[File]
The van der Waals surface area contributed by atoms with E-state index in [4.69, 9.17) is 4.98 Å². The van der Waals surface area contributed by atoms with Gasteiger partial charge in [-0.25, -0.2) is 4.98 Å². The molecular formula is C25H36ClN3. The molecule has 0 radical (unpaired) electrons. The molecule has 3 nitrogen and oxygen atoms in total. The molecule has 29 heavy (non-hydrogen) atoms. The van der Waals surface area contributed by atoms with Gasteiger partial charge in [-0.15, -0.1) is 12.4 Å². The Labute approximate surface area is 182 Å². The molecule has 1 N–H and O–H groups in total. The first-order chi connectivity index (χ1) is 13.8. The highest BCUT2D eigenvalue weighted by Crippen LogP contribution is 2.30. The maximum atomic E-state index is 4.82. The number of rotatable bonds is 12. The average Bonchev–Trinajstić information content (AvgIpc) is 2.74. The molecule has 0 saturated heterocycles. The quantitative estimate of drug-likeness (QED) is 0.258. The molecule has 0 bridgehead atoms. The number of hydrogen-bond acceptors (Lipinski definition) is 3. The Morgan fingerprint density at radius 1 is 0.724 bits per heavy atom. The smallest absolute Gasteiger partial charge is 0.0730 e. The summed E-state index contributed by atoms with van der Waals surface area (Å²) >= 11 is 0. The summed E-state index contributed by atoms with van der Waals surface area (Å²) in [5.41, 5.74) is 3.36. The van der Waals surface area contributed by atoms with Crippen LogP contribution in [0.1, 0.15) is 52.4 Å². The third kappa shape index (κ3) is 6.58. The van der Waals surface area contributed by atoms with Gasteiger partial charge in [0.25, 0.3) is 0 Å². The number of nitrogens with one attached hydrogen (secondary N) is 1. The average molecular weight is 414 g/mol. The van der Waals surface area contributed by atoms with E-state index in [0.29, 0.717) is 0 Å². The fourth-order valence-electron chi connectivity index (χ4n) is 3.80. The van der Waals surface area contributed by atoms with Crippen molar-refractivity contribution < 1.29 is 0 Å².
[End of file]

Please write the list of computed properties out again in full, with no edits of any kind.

The van der Waals surface area contributed by atoms with E-state index in [4.69, 9.17) is 4.98 Å². The van der Waals surface area contributed by atoms with Gasteiger partial charge in [-0.25, -0.2) is 4.98 Å². The molecular formula is C25H36ClN3. The molecule has 0 radical (unpaired) electrons. The molecule has 3 nitrogen and oxygen atoms in total. The molecule has 29 heavy (non-hydrogen) atoms. The van der Waals surface area contributed by atoms with Gasteiger partial charge in [-0.15, -0.1) is 12.4 Å². The Labute approximate surface area is 182 Å². The molecule has 1 N–H and O–H groups in total. The first-order chi connectivity index (χ1) is 13.8. The highest BCUT2D eigenvalue weighted by Crippen LogP contribution is 2.30. The maximum atomic E-state index is 4.82. The number of rotatable bonds is 12. The average Bonchev–Trinajstić information content (AvgIpc) is 2.74. The molecule has 0 saturated heterocycles. The quantitative estimate of drug-likeness (QED) is 0.258. The molecule has 0 bridgehead atoms. The number of hydrogen-bond acceptors (Lipinski definition) is 3. The Morgan fingerprint density at radius 1 is 0.724 bits per heavy atom. The smallest absolute Gasteiger partial charge is 0.0730 e. The summed E-state index contributed by atoms with van der Waals surface area (Å²) >= 11 is 0. The summed E-state index contributed by atoms with van der Waals surface area (Å²) in [5.41, 5.74) is 3.36. The van der Waals surface area contributed by atoms with Crippen LogP contribution in [0.1, 0.15) is 52.4 Å². The third kappa shape index (κ3) is 6.58. The van der Waals surface area contributed by atoms with Gasteiger partial charge in [0.25, 0.3) is 0 Å². The number of nitrogens with one attached hydrogen (secondary N) is 1. The average molecular weight is 414 g/mol. The van der Waals surface area contributed by atoms with E-state index in [0.29, 0.717) is 0 Å². The fourth-order valence-electron chi connectivity index (χ4n) is 3.80. The van der Waals surface area contributed by atoms with Crippen molar-refractivity contribution < 1.29 is 0 Å².